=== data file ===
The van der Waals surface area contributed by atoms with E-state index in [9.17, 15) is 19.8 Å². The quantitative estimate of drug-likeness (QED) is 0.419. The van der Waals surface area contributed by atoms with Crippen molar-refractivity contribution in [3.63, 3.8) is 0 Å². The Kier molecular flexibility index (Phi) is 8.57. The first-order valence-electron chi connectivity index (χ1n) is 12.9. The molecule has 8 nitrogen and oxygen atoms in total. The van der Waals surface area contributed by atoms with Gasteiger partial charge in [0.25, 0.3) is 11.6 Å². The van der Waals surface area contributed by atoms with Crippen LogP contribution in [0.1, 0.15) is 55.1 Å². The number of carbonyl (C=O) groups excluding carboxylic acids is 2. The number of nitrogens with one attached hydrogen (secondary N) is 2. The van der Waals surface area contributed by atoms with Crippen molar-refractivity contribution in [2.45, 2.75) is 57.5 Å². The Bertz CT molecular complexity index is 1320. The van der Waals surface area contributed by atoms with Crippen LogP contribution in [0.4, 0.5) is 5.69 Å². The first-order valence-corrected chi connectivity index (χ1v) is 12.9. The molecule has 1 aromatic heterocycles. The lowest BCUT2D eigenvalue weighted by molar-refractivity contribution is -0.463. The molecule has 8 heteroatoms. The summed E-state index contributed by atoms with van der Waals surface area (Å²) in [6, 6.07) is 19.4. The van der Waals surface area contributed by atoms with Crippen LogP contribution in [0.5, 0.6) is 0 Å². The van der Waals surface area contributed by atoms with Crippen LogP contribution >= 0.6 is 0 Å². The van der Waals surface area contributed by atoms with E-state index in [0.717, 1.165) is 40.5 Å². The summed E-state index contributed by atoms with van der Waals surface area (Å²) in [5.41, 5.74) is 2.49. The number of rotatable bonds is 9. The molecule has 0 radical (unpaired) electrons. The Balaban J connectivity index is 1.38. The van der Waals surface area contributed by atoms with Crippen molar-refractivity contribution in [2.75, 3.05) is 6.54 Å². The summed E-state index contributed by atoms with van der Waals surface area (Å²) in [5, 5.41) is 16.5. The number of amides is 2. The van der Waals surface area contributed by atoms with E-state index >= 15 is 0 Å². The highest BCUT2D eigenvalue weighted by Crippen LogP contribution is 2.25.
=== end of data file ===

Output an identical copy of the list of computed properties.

The van der Waals surface area contributed by atoms with E-state index in [9.17, 15) is 19.8 Å². The quantitative estimate of drug-likeness (QED) is 0.419. The van der Waals surface area contributed by atoms with Crippen molar-refractivity contribution in [3.63, 3.8) is 0 Å². The Kier molecular flexibility index (Phi) is 8.57. The first-order valence-electron chi connectivity index (χ1n) is 12.9. The molecule has 8 nitrogen and oxygen atoms in total. The van der Waals surface area contributed by atoms with Gasteiger partial charge in [0.25, 0.3) is 11.6 Å². The van der Waals surface area contributed by atoms with Crippen LogP contribution in [0.1, 0.15) is 55.1 Å². The number of carbonyl (C=O) groups excluding carboxylic acids is 2. The number of nitrogens with one attached hydrogen (secondary N) is 2. The van der Waals surface area contributed by atoms with Crippen molar-refractivity contribution in [2.45, 2.75) is 57.5 Å². The Bertz CT molecular complexity index is 1320. The van der Waals surface area contributed by atoms with Crippen LogP contribution in [0.4, 0.5) is 5.69 Å². The first-order valence-corrected chi connectivity index (χ1v) is 12.9. The molecule has 1 aromatic heterocycles. The lowest BCUT2D eigenvalue weighted by molar-refractivity contribution is -0.463. The molecule has 8 heteroatoms. The summed E-state index contributed by atoms with van der Waals surface area (Å²) in [6, 6.07) is 19.4. The van der Waals surface area contributed by atoms with Crippen LogP contribution in [0.5, 0.6) is 0 Å². The van der Waals surface area contributed by atoms with Crippen LogP contribution >= 0.6 is 0 Å². The van der Waals surface area contributed by atoms with E-state index in [0.717, 1.165) is 40.5 Å². The summed E-state index contributed by atoms with van der Waals surface area (Å²) in [5.41, 5.74) is 2.49. The number of rotatable bonds is 9. The molecule has 0 radical (unpaired) electrons. The Balaban J connectivity index is 1.38. The van der Waals surface area contributed by atoms with Crippen molar-refractivity contribution in [2.75, 3.05) is 6.54 Å². The summed E-state index contributed by atoms with van der Waals surface area (Å²) in [5, 5.41) is 16.5. The number of amides is 2. The van der Waals surface area contributed by atoms with E-state index >= 15 is 0 Å². The highest BCUT2D eigenvalue weighted by Crippen LogP contribution is 2.25.